SOCHUM Topic I by mtPjMYC

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									                                       CSMUN 2012
                     The Social, Cultural, and Humanitarian Committee Topic I:
            Violation of the rights of indigenous entities and their displacement


       Throughout recent decades, the rights and indigenous entities of people

have been stripped away almost entirely across parts of the world. A growing issue

of human displacement has become alarming in previous years. Due to the

industrialized global market that has continued to grow over the last century, many

indigenous people face cruel poverty from the lack of equality economically. Most

indigenous workers are forced to migrate due to the lack of work in their areas.

Prior to transferring, the people face discrimination in the new work places. Many

deal with racial slurs and lower pay because of their ethnicities. The opportunities

that the aboriginal people are faced with are very rare compared to the
opportunities of the majorities. Because of the strong stereotyping, employers are
less likely to hire an indigenous worker. This is a great problem for the indigenous
people and must be looked into. The indigenous people feel the economic effect not

only in the work place and at home but also in the school systems. Few indigenous

peoples have a formal education and spend most of their lives practicing one skill to

use in the work place such as farming. With poor schooling, the opportunities for

native children to receive a proper education is very slim. As SOCHUM, it is expected

that we find a solution to this problem.

       Beginning hundreds of years ago, the indigenous peoples have faced a tough
journey. Being ridiculed and forced from their land became a commonality. For
example, in 1838, the United States government forced thousands of Native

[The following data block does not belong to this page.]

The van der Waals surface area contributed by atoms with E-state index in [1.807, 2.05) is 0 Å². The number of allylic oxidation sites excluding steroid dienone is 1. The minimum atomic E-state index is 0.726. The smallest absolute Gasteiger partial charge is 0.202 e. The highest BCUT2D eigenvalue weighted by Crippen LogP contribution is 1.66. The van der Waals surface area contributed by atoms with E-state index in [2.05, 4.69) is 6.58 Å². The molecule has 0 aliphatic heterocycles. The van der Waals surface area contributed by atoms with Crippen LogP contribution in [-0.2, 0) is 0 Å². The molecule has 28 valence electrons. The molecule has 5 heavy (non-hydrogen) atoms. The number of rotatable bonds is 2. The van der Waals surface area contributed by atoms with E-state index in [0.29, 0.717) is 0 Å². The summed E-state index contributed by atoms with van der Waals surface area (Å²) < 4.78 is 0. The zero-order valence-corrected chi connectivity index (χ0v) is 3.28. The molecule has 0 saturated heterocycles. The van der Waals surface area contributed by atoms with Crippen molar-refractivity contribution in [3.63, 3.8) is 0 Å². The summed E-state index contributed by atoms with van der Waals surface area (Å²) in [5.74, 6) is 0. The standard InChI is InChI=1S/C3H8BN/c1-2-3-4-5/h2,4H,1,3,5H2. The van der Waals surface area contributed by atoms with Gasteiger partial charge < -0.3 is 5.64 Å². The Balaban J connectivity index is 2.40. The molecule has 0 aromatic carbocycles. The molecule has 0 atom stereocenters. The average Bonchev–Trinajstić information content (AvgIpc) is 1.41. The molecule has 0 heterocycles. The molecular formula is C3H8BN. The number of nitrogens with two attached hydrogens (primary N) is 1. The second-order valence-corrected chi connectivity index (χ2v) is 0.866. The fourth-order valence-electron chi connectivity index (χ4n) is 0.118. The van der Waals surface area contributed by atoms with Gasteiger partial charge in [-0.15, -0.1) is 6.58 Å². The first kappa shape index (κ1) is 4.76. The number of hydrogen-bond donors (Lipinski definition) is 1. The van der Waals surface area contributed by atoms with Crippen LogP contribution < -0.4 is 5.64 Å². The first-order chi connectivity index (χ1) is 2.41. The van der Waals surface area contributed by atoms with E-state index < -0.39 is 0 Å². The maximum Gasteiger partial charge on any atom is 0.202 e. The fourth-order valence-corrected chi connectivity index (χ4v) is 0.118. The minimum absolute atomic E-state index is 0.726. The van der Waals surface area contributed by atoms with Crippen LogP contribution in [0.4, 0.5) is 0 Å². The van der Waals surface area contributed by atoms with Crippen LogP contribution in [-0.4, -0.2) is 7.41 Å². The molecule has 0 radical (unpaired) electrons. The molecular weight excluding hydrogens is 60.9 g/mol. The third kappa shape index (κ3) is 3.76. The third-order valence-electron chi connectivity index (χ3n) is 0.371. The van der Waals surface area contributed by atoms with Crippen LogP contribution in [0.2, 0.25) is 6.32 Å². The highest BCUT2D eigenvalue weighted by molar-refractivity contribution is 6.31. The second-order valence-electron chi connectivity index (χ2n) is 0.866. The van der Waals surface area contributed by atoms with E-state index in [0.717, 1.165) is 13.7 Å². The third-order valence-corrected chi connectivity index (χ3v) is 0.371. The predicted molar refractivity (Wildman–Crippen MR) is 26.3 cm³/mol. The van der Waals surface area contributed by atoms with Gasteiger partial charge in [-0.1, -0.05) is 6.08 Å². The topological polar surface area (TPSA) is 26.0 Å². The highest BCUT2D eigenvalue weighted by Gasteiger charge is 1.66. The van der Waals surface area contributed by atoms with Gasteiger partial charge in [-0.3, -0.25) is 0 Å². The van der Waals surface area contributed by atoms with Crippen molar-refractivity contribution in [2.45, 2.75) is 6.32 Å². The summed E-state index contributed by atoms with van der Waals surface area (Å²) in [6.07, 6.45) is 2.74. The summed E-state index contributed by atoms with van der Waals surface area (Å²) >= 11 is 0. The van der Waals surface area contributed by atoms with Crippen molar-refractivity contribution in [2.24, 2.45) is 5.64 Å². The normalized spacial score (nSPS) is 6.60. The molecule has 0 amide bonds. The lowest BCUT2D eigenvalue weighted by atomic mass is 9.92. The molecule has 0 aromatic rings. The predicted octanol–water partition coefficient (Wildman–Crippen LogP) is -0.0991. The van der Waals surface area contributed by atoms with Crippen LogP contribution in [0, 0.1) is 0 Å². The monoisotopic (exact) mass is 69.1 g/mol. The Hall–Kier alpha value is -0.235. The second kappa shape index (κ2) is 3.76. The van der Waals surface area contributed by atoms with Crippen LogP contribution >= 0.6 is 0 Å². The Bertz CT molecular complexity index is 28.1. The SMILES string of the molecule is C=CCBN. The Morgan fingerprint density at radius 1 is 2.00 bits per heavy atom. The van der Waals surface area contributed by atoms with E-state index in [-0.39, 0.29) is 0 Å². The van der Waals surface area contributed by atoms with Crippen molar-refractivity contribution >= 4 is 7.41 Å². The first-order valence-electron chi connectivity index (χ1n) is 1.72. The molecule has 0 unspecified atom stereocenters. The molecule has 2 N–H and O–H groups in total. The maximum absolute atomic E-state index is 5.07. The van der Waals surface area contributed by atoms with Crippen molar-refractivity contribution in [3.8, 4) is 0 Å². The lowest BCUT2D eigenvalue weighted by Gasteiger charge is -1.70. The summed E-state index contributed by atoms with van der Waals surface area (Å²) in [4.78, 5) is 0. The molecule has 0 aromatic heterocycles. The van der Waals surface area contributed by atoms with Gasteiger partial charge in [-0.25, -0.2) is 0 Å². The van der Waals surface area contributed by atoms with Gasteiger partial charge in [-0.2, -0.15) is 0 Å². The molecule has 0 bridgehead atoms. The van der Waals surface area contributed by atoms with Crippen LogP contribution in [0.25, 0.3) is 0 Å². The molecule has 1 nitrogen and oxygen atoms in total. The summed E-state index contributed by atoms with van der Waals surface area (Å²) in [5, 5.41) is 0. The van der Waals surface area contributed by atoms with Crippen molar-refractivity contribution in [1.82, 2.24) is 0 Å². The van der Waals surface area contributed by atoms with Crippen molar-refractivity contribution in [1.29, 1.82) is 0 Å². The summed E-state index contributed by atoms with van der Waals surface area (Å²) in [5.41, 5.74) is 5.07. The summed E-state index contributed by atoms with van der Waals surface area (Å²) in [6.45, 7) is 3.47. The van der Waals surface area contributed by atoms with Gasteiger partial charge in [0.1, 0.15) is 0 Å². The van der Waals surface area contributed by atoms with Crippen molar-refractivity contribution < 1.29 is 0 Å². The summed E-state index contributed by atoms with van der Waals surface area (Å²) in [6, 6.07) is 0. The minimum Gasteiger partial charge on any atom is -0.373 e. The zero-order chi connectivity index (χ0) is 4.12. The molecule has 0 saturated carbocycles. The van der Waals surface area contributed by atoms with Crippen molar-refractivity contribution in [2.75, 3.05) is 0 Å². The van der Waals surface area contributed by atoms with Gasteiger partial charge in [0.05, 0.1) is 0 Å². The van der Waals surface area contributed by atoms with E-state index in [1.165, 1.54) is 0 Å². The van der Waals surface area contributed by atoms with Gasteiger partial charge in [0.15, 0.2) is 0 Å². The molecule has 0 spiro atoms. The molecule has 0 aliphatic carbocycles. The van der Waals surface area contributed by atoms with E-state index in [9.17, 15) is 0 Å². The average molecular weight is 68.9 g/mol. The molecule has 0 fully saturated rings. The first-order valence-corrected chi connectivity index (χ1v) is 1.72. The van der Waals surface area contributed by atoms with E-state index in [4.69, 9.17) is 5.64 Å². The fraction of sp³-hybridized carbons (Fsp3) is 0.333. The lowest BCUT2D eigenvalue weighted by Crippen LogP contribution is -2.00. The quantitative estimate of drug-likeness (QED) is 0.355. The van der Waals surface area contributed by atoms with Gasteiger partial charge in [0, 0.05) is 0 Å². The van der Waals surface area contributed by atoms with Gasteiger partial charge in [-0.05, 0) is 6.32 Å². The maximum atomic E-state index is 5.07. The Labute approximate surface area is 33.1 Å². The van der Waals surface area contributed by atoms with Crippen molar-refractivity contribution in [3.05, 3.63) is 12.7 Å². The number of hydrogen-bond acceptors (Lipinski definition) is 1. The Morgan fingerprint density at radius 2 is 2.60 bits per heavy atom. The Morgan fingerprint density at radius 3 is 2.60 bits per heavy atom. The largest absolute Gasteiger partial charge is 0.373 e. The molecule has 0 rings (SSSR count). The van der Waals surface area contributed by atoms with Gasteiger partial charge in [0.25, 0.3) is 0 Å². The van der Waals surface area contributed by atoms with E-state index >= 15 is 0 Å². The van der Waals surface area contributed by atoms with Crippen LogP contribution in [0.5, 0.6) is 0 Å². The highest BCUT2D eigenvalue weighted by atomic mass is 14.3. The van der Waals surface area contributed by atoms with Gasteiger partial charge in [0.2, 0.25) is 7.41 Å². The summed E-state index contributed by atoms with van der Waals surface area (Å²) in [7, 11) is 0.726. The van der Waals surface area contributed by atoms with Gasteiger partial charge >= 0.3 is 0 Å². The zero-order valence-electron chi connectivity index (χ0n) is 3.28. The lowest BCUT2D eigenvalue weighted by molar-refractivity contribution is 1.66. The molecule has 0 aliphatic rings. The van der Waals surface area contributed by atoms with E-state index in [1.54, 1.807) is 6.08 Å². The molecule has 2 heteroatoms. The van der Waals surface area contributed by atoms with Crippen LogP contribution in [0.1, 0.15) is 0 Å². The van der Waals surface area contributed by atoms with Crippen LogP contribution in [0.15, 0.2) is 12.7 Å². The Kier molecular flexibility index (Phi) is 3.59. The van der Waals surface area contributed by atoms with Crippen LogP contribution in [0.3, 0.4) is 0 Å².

Americans off of their tribal lands to make room for the growing nation. During this
time, labeled the Trail of Tears, nearly 25 percent of all relocated died during the
journey. Times remained tough for the natives in America as well as other nations.
With indigenous people consisting of nearly 5 percent of the world’s population, a
majority live in poverty, with little food and poor living conditions. There are not
many options for native people after they are removed from their lands, losing their
typical jobs in the move.
       In the past, issues were corrected by forcefully moving the indigenous people
from their lands to create space for a first world nation. For example, nearly 60,000
acres of land was confiscated from the natives in Malaysia to build dams that
provided water to nations such as Singapore and Johor. Although the project was
seen as urgent, the rights of the indigenous people already residing there are equally

as important. Rather than forcing migration, we as the United Nations, need to

come up with new ways to protect the homes of the native peoples without

infringing on their rights. SOCHUM also needs to focus on eliminating the growing

number of refugees around the world. By tackling the issue of forced migration, a